African agriculture is underperforming (Figure 1). According to the 2008 World Development Report, cereal yields in Sub-Saharan Africa have stagnated at around 1 tonne per hectare, while increasing to about 3 tonnes in the developing world as a whole. Fertiliser consumption is below 10kg per hectare, indeed the lowest rate in the world (120kg in developing countries). And merely 4% of land is irrigated, exposing African agriculture to the risks of a highly variable and increasingly changing climate (FAOSTAT). Clearly such characteristics do not provide a stable foundation to employ and feed a population that is projected to double over the next 40 years (United Nations Population Division 2008).
Figure 1. Trends in agricultural production
Why focus on smallholders?
The agricultural sector in Africa is dominated by peasant farmers, with 80% of landholdings being smaller than 2 hectares (FAO 2010). Their output levels are generally too low to generate any sizable income; low access to inputs such as fertilisers, machinery and improved seeds further curbs production volumes; and insufficient transport, storage, and marketing infrastructure limits the access of smallholders to output markets – especially those at the regional and international level.
Despite these challenges, African policymakers and development practitioners still see smallholders as the driving force of economic growth. By focusing on small-scale producers, they follow both productivity and poverty-reduction objectives.
According to the “inverse productivity” assumption, yields per hectare are negatively correlated to plot size. Especially since Sen’s seminal work on Indian agriculture (1962), small farms are believed to be more efficient, for example because they can use available resources more effectively and closely monitor production activities. However, empirical studies are inconclusive and often fail to consider large farms in the analysis. Indeed, some evidence suggests a U-shaped relationship, indicating that productivity starts rising again beyond a certain plot size (e.g. Helfand and Levine 2004).
Besides, yield per hectare might not even be the right measure to assess growth potential in today’s commercialised world. The ability to adapt new technologies, access credit, and dispose of effective links to product markets are the new keys to success in modern agriculture. According to Collier and Dercon (2009), large commercial farms have a clear advantage in all three domains.
New technologies such as improved seeds and fertilisers are important agricultural inputs independent of farm size. However, productivity growth through the adoption and efficient use of new technologies is easier for commercial producers. They can diffuse knowledge more effectively than smallholders and can test new technologies on a designated portion of their landholdings.
Access to credit is another crucial dimension as it allows farmers to make necessary investments for future growth. Although microfinance programmes might increase smallholders’ access to capital, commercial producers can tap into a wider pool of finance. Unlike smallholders, who usually operate in an informal environment, commercial producers have written records of their business operations, which increase their reliability in the eyes of potential lenders.
Finally, commercial farms have a better link to output markets, an attribute that is becoming increasingly important in a globalised world. Certain marketing opportunities, especially those across international borders, only materialise with large output levels. Even in domestic markets, the increased demand for standardised products following the “supermarket revolution” puts commercial producers at an advantage.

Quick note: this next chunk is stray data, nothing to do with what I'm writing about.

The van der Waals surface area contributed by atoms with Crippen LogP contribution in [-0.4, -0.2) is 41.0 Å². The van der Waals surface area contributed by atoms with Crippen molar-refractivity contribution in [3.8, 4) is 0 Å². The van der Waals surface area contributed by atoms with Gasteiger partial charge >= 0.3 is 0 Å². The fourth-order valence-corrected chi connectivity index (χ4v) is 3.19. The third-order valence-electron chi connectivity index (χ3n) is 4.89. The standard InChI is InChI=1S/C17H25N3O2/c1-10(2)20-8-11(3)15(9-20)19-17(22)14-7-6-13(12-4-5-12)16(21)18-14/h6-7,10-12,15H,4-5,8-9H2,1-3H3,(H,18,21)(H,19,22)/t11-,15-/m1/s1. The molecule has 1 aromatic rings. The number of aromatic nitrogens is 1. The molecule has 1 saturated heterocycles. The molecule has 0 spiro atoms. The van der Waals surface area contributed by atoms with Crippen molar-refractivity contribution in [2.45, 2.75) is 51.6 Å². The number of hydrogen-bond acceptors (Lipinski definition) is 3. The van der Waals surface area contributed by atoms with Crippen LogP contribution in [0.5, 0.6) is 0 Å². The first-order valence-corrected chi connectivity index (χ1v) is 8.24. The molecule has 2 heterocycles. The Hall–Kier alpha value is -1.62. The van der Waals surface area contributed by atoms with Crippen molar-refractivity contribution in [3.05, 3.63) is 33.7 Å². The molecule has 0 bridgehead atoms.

Fighting poverty effectively
The focus on smallholder farming is not exclusively based on efficiency considerations. Given the high poverty headcount among smallholders, it is also seen as an efficient approach to fight poverty.
Yet, support should not simply be channelled to where people are poor at present, but facilitate their transition into sectors that promise economic opportunities in the future. By preserving the status quo, investments in smallholder agriculture might actually prevent structural change that would be necessary to find sustainable solutions.
Some smallholders might be able to expand their businesses and evolve towards commercial production. Wherever this is possible, policies should assist this process by providing the necessary infrastructure and marketing environment. However, given the large number of people engaged in African agriculture, the majority of farmers will need alternative employment opportunities, either as paid workers in commercial farms or elsewhere in the economy. A clear exit strategy thus needs to be an integral part of future strategies.
Such approach will not be easy... and it might cause significant opposition. But isn’t good medicine usually bitter to the taste?
The views expressed in this column are those of the author and should not be attributed to the Food and Agriculture Organisation of the United Nations.
Collier, P and S Dercon (2009), “African Agriculture in 50 years: Smallholders in a Rapidly Changing World?”, Expert Paper for the FAO Conference on “How to Feed the World in 2050?”, Rome, 12-13 October.
FAO (2010), “Policies and Institutions to Support Smallholder Agriculture, Committee on Agriculture”, 23rd Session, 16-19 June, Rome: FAO.
Helfand, SM, ES Levine (2004), “Farm size and the determinants of productive efficiency in the Brazilian Centre-West”, Agricultural Economics, 31(2-3):241-249.
Sen, AK (1962), “An Aspect of Indian Agriculture”, Economic Weekly, 14.
United Nations Population Division (2008), World Population Prospects – The 2008 Revision, New York: United Nations.
World Bank (2008), World Development Report, Agriculture for Development, World Bank.